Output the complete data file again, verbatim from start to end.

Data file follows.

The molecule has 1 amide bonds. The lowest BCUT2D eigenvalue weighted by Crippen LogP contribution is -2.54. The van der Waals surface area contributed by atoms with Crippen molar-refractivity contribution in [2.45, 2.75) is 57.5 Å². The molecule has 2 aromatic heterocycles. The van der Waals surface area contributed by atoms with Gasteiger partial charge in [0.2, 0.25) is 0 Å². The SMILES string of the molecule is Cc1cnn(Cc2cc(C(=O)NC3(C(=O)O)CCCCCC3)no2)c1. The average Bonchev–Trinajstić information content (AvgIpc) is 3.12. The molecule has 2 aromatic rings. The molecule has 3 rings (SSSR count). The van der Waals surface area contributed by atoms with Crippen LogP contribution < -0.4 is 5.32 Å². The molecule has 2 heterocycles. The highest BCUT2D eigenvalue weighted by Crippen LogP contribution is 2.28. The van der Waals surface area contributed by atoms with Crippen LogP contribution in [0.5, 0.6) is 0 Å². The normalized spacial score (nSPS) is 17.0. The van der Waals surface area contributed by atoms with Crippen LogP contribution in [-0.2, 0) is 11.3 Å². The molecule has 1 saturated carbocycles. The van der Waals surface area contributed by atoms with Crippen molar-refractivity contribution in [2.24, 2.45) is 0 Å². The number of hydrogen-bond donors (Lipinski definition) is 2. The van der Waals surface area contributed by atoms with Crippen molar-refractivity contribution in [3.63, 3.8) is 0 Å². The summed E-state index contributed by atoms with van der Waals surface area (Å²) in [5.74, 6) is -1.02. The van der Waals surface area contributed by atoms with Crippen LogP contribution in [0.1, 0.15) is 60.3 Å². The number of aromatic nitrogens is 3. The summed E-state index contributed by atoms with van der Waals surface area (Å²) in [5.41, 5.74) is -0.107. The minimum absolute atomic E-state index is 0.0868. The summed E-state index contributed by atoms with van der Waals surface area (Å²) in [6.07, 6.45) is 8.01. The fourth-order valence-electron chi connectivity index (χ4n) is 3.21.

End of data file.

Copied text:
The molecule has 1 amide bonds. The lowest BCUT2D eigenvalue weighted by Crippen LogP contribution is -2.54. The van der Waals surface area contributed by atoms with Crippen molar-refractivity contribution in [2.45, 2.75) is 57.5 Å². The molecule has 2 aromatic heterocycles. The van der Waals surface area contributed by atoms with Gasteiger partial charge in [0.2, 0.25) is 0 Å². The SMILES string of the molecule is Cc1cnn(Cc2cc(C(=O)NC3(C(=O)O)CCCCCC3)no2)c1. The average Bonchev–Trinajstić information content (AvgIpc) is 3.12. The molecule has 2 aromatic rings. The molecule has 3 rings (SSSR count). The van der Waals surface area contributed by atoms with Crippen LogP contribution < -0.4 is 5.32 Å². The molecule has 2 heterocycles. The highest BCUT2D eigenvalue weighted by Crippen LogP contribution is 2.28. The van der Waals surface area contributed by atoms with Crippen LogP contribution in [0.5, 0.6) is 0 Å². The normalized spacial score (nSPS) is 17.0. The van der Waals surface area contributed by atoms with Crippen LogP contribution in [-0.2, 0) is 11.3 Å². The molecule has 1 saturated carbocycles. The van der Waals surface area contributed by atoms with Crippen molar-refractivity contribution in [2.24, 2.45) is 0 Å². The number of hydrogen-bond donors (Lipinski definition) is 2. The van der Waals surface area contributed by atoms with Crippen molar-refractivity contribution in [3.63, 3.8) is 0 Å². The summed E-state index contributed by atoms with van der Waals surface area (Å²) in [5.74, 6) is -1.02. The van der Waals surface area contributed by atoms with Crippen LogP contribution in [0.1, 0.15) is 60.3 Å². The number of aromatic nitrogens is 3. The summed E-state index contributed by atoms with van der Waals surface area (Å²) in [5.41, 5.74) is -0.107. The minimum absolute atomic E-state index is 0.0868. The summed E-state index contributed by atoms with van der Waals surface area (Å²) in [6.07, 6.45) is 8.01. The fourth-order valence-electron chi connectivity index (χ4n) is 3.21.